Almost all the major browsers these days have an incognito or private browsing mode. This offers users some peace of mind to go anywhere they like without fear of web sites tracking them to serve them ads. At least that’s the theory but in practice, there might be other ways sites and even ISPs from knowing your activities. It turns out, there might even be ways for sites to know whether you’re browsing Incognito or not and Google is putting an end to that in Chrome.
People use private browsing modes for a variety of reasons and not just because they have something to hide. Some feel that it’s no one’s business to know what sites they visit, especially if it means serving them “personalized” ads. And those that do have something to hide might be hiding it from oppressive regimes.
Whatever the reason, Google Chrome provides the facility for Incognito mode but unfortunately also provides sites with a way to indirectly check for that mode. In Incognito Mode, filesystem access is disabled to prevent storing cookies and other tracking files. Unfortunately, sites can check if that’s the case and adjust their behavior accordingly.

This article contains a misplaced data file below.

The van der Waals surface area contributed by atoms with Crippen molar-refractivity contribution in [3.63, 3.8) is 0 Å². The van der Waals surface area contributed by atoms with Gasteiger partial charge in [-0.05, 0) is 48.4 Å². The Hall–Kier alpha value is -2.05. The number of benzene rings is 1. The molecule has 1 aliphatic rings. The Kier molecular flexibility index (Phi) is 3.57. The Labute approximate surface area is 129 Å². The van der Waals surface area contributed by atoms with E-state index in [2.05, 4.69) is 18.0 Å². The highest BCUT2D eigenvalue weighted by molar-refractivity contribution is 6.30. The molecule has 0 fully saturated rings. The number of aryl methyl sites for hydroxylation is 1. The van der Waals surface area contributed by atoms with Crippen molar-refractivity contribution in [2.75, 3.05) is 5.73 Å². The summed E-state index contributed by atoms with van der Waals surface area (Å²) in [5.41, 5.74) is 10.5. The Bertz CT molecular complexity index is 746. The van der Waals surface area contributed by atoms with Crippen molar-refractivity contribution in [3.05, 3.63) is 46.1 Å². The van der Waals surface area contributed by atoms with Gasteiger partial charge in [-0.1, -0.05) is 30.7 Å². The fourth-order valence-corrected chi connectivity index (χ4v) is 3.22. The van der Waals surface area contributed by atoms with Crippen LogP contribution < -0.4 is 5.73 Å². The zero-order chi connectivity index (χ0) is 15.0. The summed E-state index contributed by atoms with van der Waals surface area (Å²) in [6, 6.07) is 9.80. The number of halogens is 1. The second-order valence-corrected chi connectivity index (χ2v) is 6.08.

Google frowns upon such practice but site owners do that because of paywalls, a.k.a. subscriptions that require users to login or pay to view more content. Other users simply do so from Incognito mode to trick sites’ meters and virtually have free access to sites indefinitely.
Starting Chrome 76 later this month, Google will be closing the loophole that allows such sites to indirectly determine if a user is on Incognito mode. It urges site owners that will be affected by this change to look into better ways to implement paywalls and to accept the fact that people will always look for ways to get around those.